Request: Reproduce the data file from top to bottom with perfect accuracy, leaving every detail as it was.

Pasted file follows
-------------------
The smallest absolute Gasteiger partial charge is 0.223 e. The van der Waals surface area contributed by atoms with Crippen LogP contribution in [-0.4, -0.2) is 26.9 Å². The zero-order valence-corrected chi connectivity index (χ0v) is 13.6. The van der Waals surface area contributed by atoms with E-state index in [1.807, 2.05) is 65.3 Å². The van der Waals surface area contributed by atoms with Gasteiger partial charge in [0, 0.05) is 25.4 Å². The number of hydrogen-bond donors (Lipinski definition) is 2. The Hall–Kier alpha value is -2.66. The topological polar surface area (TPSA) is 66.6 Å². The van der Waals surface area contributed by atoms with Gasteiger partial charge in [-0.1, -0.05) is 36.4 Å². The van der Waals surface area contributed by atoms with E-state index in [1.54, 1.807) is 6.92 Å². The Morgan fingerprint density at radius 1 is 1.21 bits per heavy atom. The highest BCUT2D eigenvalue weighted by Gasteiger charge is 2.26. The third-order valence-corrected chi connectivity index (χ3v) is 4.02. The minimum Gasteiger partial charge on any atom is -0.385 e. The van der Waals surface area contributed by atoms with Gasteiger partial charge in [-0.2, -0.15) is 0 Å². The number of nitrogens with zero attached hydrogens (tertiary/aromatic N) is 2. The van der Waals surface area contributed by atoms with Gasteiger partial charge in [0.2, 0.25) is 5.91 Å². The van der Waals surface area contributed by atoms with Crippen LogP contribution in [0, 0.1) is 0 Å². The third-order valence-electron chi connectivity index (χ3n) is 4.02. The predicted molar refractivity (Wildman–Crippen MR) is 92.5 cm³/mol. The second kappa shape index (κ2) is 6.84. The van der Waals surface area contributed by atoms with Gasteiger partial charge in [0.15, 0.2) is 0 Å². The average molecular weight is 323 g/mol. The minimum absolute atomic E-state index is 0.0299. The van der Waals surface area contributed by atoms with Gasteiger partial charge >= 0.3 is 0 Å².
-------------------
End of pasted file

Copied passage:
The smallest absolute Gasteiger partial charge is 0.223 e. The van der Waals surface area contributed by atoms with Crippen LogP contribution in [-0.4, -0.2) is 26.9 Å². The zero-order valence-corrected chi connectivity index (χ0v) is 13.6. The van der Waals surface area contributed by atoms with E-state index in [1.807, 2.05) is 65.3 Å². The van der Waals surface area contributed by atoms with Gasteiger partial charge in [0, 0.05) is 25.4 Å². The number of hydrogen-bond donors (Lipinski definition) is 2. The Hall–Kier alpha value is -2.66. The topological polar surface area (TPSA) is 66.6 Å². The van der Waals surface area contributed by atoms with Gasteiger partial charge in [-0.1, -0.05) is 36.4 Å². The van der Waals surface area contributed by atoms with E-state index in [1.54, 1.807) is 6.92 Å². The Morgan fingerprint density at radius 1 is 1.21 bits per heavy atom. The highest BCUT2D eigenvalue weighted by Gasteiger charge is 2.26. The third-order valence-corrected chi connectivity index (χ3v) is 4.02. The minimum Gasteiger partial charge on any atom is -0.385 e. The van der Waals surface area contributed by atoms with Gasteiger partial charge in [-0.2, -0.15) is 0 Å². The number of nitrogens with zero attached hydrogens (tertiary/aromatic N) is 2. The van der Waals surface area contributed by atoms with Gasteiger partial charge in [0.2, 0.25) is 5.91 Å². The van der Waals surface area contributed by atoms with Crippen LogP contribution in [0, 0.1) is 0 Å². The third-order valence-electron chi connectivity index (χ3n) is 4.02. The predicted molar refractivity (Wildman–Crippen MR) is 92.5 cm³/mol. The second kappa shape index (κ2) is 6.84. The van der Waals surface area contributed by atoms with Gasteiger partial charge in [0.15, 0.2) is 0 Å². The average molecular weight is 323 g/mol. The minimum absolute atomic E-state index is 0.0299. The van der Waals surface area contributed by atoms with Gasteiger partial charge >= 0.3 is 0 Å².